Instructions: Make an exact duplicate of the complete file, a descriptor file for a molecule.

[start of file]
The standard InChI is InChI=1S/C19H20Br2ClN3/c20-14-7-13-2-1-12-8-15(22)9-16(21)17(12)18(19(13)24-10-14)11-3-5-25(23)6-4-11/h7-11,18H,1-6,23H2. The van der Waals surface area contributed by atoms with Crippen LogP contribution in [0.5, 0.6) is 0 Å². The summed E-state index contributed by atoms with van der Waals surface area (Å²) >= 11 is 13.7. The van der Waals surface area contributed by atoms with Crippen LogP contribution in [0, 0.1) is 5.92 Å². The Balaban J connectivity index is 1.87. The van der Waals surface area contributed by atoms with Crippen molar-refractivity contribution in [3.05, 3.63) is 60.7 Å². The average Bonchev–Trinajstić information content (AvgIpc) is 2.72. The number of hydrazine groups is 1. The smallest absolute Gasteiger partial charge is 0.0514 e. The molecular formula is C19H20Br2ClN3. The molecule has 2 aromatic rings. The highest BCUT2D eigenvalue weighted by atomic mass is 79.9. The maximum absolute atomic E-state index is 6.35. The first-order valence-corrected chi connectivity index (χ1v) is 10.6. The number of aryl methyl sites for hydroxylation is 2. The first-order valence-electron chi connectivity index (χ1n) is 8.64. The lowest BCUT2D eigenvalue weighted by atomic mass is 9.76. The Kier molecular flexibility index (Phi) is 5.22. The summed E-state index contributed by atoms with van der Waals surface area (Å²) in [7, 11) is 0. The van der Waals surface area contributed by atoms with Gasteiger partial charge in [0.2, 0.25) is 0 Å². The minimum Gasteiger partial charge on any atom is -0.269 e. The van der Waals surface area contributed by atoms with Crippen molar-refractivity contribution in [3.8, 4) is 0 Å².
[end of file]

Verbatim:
The standard InChI is InChI=1S/C19H20Br2ClN3/c20-14-7-13-2-1-12-8-15(22)9-16(21)17(12)18(19(13)24-10-14)11-3-5-25(23)6-4-11/h7-11,18H,1-6,23H2. The van der Waals surface area contributed by atoms with Crippen LogP contribution in [0.5, 0.6) is 0 Å². The summed E-state index contributed by atoms with van der Waals surface area (Å²) >= 11 is 13.7. The van der Waals surface area contributed by atoms with Crippen LogP contribution in [0, 0.1) is 5.92 Å². The Balaban J connectivity index is 1.87. The van der Waals surface area contributed by atoms with Crippen molar-refractivity contribution in [3.05, 3.63) is 60.7 Å². The average Bonchev–Trinajstić information content (AvgIpc) is 2.72. The number of hydrazine groups is 1. The smallest absolute Gasteiger partial charge is 0.0514 e. The molecular formula is C19H20Br2ClN3. The molecule has 2 aromatic rings. The highest BCUT2D eigenvalue weighted by atomic mass is 79.9. The maximum absolute atomic E-state index is 6.35. The first-order valence-corrected chi connectivity index (χ1v) is 10.6. The number of aryl methyl sites for hydroxylation is 2. The first-order valence-electron chi connectivity index (χ1n) is 8.64. The lowest BCUT2D eigenvalue weighted by atomic mass is 9.76. The Kier molecular flexibility index (Phi) is 5.22. The summed E-state index contributed by atoms with van der Waals surface area (Å²) in [7, 11) is 0. The van der Waals surface area contributed by atoms with Gasteiger partial charge in [0.2, 0.25) is 0 Å². The minimum Gasteiger partial charge on any atom is -0.269 e. The van der Waals surface area contributed by atoms with Crippen molar-refractivity contribution in [3.8, 4) is 0 Å².